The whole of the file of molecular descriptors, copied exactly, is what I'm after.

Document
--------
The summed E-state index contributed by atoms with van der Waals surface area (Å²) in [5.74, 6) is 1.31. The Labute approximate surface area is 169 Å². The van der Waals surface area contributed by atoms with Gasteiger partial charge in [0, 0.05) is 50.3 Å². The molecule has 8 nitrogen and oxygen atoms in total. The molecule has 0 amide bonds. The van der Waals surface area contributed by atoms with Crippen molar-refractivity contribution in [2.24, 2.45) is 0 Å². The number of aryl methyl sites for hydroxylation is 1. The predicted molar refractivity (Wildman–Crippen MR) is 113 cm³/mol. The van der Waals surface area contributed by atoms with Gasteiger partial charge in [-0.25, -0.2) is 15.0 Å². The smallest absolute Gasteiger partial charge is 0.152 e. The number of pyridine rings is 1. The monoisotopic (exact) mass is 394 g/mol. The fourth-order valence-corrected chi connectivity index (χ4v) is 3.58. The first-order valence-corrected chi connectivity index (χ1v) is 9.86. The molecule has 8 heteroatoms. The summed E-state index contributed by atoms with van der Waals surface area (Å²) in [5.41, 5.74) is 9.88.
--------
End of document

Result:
The summed E-state index contributed by atoms with van der Waals surface area (Å²) in [5.74, 6) is 1.31. The Labute approximate surface area is 169 Å². The van der Waals surface area contributed by atoms with Gasteiger partial charge in [0, 0.05) is 50.3 Å². The molecule has 8 nitrogen and oxygen atoms in total. The molecule has 0 amide bonds. The van der Waals surface area contributed by atoms with Crippen molar-refractivity contribution in [2.24, 2.45) is 0 Å². The number of aryl methyl sites for hydroxylation is 1. The predicted molar refractivity (Wildman–Crippen MR) is 113 cm³/mol. The van der Waals surface area contributed by atoms with Gasteiger partial charge in [-0.25, -0.2) is 15.0 Å². The smallest absolute Gasteiger partial charge is 0.152 e. The number of pyridine rings is 1. The monoisotopic (exact) mass is 394 g/mol. The fourth-order valence-corrected chi connectivity index (χ4v) is 3.58. The first-order valence-corrected chi connectivity index (χ1v) is 9.86. The molecule has 8 heteroatoms. The summed E-state index contributed by atoms with van der Waals surface area (Å²) in [5.41, 5.74) is 9.88.